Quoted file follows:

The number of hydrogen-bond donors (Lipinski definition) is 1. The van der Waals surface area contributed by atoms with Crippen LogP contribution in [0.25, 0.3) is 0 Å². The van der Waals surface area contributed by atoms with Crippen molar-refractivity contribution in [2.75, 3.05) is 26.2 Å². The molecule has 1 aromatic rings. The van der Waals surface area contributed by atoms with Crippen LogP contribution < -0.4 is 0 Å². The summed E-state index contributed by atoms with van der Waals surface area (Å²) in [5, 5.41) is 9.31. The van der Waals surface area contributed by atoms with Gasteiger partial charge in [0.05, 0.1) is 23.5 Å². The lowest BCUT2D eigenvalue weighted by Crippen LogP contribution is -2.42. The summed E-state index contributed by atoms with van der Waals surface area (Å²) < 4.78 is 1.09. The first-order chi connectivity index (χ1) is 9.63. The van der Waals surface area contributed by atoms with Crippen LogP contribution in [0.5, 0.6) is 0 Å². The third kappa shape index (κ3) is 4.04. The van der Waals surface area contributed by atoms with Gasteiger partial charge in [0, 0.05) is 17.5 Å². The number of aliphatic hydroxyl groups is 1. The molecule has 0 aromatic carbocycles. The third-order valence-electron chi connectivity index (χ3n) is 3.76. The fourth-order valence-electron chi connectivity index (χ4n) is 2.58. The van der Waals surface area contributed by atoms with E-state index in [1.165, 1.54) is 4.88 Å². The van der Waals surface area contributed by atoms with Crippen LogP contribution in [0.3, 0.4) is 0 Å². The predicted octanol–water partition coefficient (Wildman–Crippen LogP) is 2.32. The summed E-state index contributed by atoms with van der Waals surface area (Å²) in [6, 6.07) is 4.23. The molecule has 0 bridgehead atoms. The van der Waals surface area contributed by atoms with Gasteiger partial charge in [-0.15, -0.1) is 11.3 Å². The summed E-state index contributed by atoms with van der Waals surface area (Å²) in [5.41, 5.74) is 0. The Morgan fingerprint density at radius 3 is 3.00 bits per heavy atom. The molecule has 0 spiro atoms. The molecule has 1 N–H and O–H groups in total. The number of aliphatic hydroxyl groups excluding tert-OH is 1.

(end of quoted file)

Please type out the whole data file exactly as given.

The number of hydrogen-bond donors (Lipinski definition) is 1. The van der Waals surface area contributed by atoms with Crippen LogP contribution in [0.25, 0.3) is 0 Å². The van der Waals surface area contributed by atoms with Crippen molar-refractivity contribution in [2.75, 3.05) is 26.2 Å². The molecule has 1 aromatic rings. The van der Waals surface area contributed by atoms with Crippen LogP contribution < -0.4 is 0 Å². The summed E-state index contributed by atoms with van der Waals surface area (Å²) in [5, 5.41) is 9.31. The van der Waals surface area contributed by atoms with Gasteiger partial charge in [0.05, 0.1) is 23.5 Å². The lowest BCUT2D eigenvalue weighted by Crippen LogP contribution is -2.42. The summed E-state index contributed by atoms with van der Waals surface area (Å²) < 4.78 is 1.09. The first-order chi connectivity index (χ1) is 9.63. The van der Waals surface area contributed by atoms with Crippen LogP contribution in [0.5, 0.6) is 0 Å². The third kappa shape index (κ3) is 4.04. The van der Waals surface area contributed by atoms with Gasteiger partial charge in [0, 0.05) is 17.5 Å². The number of aliphatic hydroxyl groups is 1. The molecule has 0 aromatic carbocycles. The third-order valence-electron chi connectivity index (χ3n) is 3.76. The fourth-order valence-electron chi connectivity index (χ4n) is 2.58. The van der Waals surface area contributed by atoms with E-state index in [1.165, 1.54) is 4.88 Å². The van der Waals surface area contributed by atoms with Crippen LogP contribution in [0.3, 0.4) is 0 Å². The predicted octanol–water partition coefficient (Wildman–Crippen LogP) is 2.32. The summed E-state index contributed by atoms with van der Waals surface area (Å²) in [6, 6.07) is 4.23. The molecule has 0 bridgehead atoms. The van der Waals surface area contributed by atoms with Gasteiger partial charge in [-0.15, -0.1) is 11.3 Å². The summed E-state index contributed by atoms with van der Waals surface area (Å²) in [5.41, 5.74) is 0. The Morgan fingerprint density at radius 3 is 3.00 bits per heavy atom. The molecule has 0 spiro atoms. The molecule has 1 N–H and O–H groups in total. The number of aliphatic hydroxyl groups excluding tert-OH is 1.